• From a white, middle-class family
  • Served in WWII
  • Almost certainly got
    • G.I. grants
    • Low-interest loans
    • Entered the job market at the start of one of America's biggest economic booms
I have no problem with the grants and loans. I wish that America always treated its soldiers well. Which is another topic.

I don't think they "deserved" all those breaks. And I don't think they "didn't deserve" all those breaks. I'm in a better position than I might have been, as a result of some choices my ancestors made. I'm also from a family who doesn't own a good-size acreage of downtown Chicago because of some choices other ancestors made.

But I don't need the trouble I'd earn at the final judgment, assuming superiority over others on the basis of the breaks I got - and didn't get.

About that 'bootstrap' remark? Yeah: the guys who said that had worked hard for what they had. But lifting yourself by your bootstraps means you need bootstraps. And, for that matter, boots.

Too Heavenly-Minded to be Any Earthly Good

I don't doubt that Haitians need spiritual support. We all do. They also need food, clothing, shelter, medical supplies, and both clean water and a functioning sewer system.

I hope that building shelters moves along promptly. If there aren't enough weatherproof buildings up next month, I'm afraid that a lot of folks are going to start dying.

Haiti's climate is nicer than Minnesota's: but the rainy season is coming.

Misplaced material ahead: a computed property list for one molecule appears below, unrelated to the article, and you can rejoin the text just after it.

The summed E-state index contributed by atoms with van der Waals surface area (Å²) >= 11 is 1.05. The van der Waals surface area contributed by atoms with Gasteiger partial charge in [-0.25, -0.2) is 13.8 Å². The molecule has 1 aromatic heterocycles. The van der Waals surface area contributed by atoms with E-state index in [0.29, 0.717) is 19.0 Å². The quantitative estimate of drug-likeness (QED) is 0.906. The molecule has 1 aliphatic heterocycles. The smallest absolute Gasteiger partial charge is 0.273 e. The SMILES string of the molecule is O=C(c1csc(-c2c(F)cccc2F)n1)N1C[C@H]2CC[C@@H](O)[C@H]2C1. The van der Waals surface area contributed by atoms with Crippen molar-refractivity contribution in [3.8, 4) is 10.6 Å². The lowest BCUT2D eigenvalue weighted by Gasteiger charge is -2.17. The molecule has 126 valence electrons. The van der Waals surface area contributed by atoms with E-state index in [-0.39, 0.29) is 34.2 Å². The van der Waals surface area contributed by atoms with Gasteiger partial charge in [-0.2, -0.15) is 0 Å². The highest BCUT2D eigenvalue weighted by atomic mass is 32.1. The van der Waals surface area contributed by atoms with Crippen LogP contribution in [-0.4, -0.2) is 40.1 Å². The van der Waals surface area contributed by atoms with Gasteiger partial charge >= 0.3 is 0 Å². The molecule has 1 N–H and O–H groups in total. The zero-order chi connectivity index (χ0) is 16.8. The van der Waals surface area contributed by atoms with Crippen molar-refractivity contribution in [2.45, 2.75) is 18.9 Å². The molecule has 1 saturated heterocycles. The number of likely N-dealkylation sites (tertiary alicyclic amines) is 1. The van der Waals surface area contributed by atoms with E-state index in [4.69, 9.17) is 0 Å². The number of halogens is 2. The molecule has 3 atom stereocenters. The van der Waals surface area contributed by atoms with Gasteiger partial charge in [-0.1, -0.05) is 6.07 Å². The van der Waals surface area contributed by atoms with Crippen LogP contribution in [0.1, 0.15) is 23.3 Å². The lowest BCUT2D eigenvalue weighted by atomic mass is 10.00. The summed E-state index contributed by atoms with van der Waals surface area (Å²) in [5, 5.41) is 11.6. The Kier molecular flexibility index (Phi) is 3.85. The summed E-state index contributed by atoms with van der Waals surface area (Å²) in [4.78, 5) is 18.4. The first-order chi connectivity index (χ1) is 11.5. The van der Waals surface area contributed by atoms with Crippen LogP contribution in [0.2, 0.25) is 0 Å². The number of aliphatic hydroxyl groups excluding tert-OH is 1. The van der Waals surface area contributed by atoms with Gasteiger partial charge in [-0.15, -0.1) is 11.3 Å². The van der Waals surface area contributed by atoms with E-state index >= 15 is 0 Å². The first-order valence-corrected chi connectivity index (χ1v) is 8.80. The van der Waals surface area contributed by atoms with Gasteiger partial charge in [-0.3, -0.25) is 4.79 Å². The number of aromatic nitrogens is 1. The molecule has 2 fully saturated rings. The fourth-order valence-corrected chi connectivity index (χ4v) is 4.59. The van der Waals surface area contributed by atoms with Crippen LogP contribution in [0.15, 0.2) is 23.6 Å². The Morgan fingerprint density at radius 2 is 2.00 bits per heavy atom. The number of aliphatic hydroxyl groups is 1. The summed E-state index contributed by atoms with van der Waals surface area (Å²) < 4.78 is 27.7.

So: do I think that there's more to life than money? You bet!

But it's important. I'd say vital, but there have been economies based on barter - and feudal Europe's system of interlocking personal obligations. And I'm getting off-topic.

Money, Loving Money, and Getting a Grip

The problem, I think, isn't money - it's loving money: making an idol of the almighty buck.

As I've written before:

The Church is rather specific when it comes to the matter of idolatry.

We're not supposed to do it. (Catechism of the Catholic Church, 2110-2114)

"Idolatry" isn't just worshiping a statue:
"Idolatry not only refers to false pagan worship. It remains a constant temptation to faith. Idolatry consists in divinizing what is not God. Man commits idolatry whenever he honors and reveres a creature in place of God, whether this be gods or demons (for example, satanism), power, pleasure, race, ancestors, the state, money, etc. Jesus says, 'You cannot serve God and mammon.'..."
(Catechism, 2113)
That "mammon" quote is from Luke 16:13.

Speaking of which:
A list of charities you've probably heard about already, with links and some contact information: Also a list of posts in this, and two other blogs, about Haiti.
Related posts:

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What's That Doing in a Nice Catholic Blog?

From time to time, a service that I use will display links to - odd - services and retailers.

I block a few of the more obvious dubious advertisers.

For example: psychic anything, numerology, mediums, and related practices are on the no-no list for Catholics. It has to do with the Church's stand on divination. I try to block those ads.

Sometime regrettable advertisements get through, anyway.

Bottom line? What that service displays reflects the local culture's norms, - not Catholic teaching.